Twenty Rows Cabernet Sauvignon 2012: "This is sourced mainly from Coombsville in the Napa Valley, where cooler temps lead to more subtle and elegant wines. This has lots of classic blackcurrant fruit with hints of cedar and sandalwood." ($25, twentyrows.com)
Chateau Lynch-Bages 2005: Tangy blackberry flavors and cedarwood aromas make this oaky wine stand out on the shelf. "It has a gorgeous length and finish," meaning the taste will linger on your taste buds long after your glass is empty, making this bottle worth the splurge. ($145, ny.sothebyswine.com)
Slice Up the Pies
Heading into dessert, "you want to try to match the wine to the wintery spice flavors in your pie, like apple and pumpkin, and not have the wine be too strong or heavy," says Ballance. Sweet white wines are always a safe bet here—nothing heavy like a port. "Ports are fortified with brandy. They have a very strong, very sweet flavor that pairs better with chocolate," she says. "If you mix that with apple pie, you won't taste any of the apple." Reach for one of these (or all three!) bottles:
Disznoko Tokaji Aszu 5 Puttonyos: "It has beautiful honeyed and dried fruit aromas." ($40, binnys.com)
Royal Tokaji Late Harvest Mád Cuvée Áts Cuvée: This sweet wine almost takes us back to summer, thanks to its three different grape varieties, tropical fruit flavors and lingering citrusy taste. ($20, snooth.com)
Late Harvest Riesling from Trefethen Vineyards: "It's delicious with apple pie!" ($50, trefethen.com)
Dig into Chocolate
"When you get into rich, intense flavors like chocolate or caramel toffee—those nutty, real earthy notes in bread pudding, for example—that's when you can grab a stronger wine like a tawny or ruby port," says Ballance. These bolder desserts can handle the rich port flavors.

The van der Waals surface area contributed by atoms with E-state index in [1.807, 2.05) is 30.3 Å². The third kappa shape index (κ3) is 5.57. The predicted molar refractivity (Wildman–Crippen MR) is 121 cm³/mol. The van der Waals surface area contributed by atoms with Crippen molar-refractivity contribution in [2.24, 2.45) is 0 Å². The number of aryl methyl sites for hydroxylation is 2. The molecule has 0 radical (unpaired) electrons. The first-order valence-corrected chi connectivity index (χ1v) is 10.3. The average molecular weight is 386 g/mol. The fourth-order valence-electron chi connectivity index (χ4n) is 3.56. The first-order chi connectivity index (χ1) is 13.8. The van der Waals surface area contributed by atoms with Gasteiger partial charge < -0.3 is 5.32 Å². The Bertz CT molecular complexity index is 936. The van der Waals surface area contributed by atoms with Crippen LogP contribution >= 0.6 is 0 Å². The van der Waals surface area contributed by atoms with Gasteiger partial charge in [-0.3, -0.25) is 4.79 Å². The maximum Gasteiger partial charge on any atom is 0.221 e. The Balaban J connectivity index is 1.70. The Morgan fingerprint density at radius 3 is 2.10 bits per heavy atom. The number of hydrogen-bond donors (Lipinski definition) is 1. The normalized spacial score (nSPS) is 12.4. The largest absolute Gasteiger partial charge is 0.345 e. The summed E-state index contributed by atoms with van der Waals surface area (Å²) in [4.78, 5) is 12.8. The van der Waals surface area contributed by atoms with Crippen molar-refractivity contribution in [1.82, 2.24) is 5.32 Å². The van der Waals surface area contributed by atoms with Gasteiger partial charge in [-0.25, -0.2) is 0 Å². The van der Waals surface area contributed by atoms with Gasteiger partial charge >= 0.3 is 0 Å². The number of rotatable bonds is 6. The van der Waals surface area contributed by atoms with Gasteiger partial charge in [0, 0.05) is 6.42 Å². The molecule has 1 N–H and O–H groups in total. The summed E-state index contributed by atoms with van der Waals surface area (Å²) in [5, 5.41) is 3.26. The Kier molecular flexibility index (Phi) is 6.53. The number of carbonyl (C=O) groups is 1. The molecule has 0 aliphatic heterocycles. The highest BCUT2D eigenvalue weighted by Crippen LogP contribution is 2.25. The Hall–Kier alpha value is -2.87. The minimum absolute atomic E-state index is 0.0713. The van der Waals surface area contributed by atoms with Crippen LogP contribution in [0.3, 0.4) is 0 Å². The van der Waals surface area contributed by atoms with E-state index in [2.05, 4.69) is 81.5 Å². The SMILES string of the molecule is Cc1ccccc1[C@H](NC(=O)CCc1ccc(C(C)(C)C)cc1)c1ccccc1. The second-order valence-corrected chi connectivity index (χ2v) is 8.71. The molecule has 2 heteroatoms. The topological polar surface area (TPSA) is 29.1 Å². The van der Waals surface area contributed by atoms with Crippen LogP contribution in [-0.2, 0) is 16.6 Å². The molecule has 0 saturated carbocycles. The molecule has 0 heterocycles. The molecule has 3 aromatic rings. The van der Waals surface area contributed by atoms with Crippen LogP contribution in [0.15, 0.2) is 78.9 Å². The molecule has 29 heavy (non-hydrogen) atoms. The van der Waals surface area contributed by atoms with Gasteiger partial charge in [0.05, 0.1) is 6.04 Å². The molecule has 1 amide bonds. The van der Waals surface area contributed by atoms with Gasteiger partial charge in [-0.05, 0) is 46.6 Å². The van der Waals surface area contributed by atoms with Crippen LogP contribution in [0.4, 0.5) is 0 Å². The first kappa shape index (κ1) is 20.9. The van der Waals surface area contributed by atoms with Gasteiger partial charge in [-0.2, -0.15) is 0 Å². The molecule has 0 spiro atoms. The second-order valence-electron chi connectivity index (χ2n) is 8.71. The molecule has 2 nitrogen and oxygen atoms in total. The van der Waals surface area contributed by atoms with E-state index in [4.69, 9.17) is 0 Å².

Dow's Fine Ruby Port: If you're going to be filling and refilling lots of glasses come chocolate time, the raspberry and cherry flavors will bring out the sweetness in your dessert. ($16, haskells.com)
Graham's "Six Grapes" Ruby Port: "It's a basic non-splurge port. I love to pair it with any chocolate desserts" because of the dark plum and sweet cherry notes. ($22, klwines.com)
Niepoort 10 Years Old Tawny: Because tawny is usually aged in Portugal's hot Duoro Valley, it develops nutty base notes from the warm climates, making this one "perfect for desserts with more caramel, nutty, and butterscotch flavors." ($42, binnys.com)
Wine Your Way
Calling all Hautelook, ShoeMint and Birchbox fans: Your mail is about to get a bit heftier, thanks to wine subscription boxes. We're talking inexpensive, yet still delicious, wines showing up on your doorstep every month. That's what Club W is all about, and we can't believe we didn't think of it sooner. You'll get three bottles each month based on your "Palate Profile," which you create after signing up on the website. The bottle varieties start at $45, including shipping. And because they're coming straight from the winemakers themselves, each bottle maintains the great quality it started with.
If you're hunting for a new wine in-store, though, Next Glass can help you find your new fave. The free app will fill you in on how much you'll enjoy a bottle without tasting it, because not every store has a somellier on hand. The more wines and beers you rate, the better Next Glass understands your tastebuds. Just scan the label to get your likable score, along with calorie counts, sugar content and alcohol concentration. You can even group app-sharing friends together to find a wine everyone will enjoy, making it perfect for book club gatherings, holiday festivities and more. Cheers!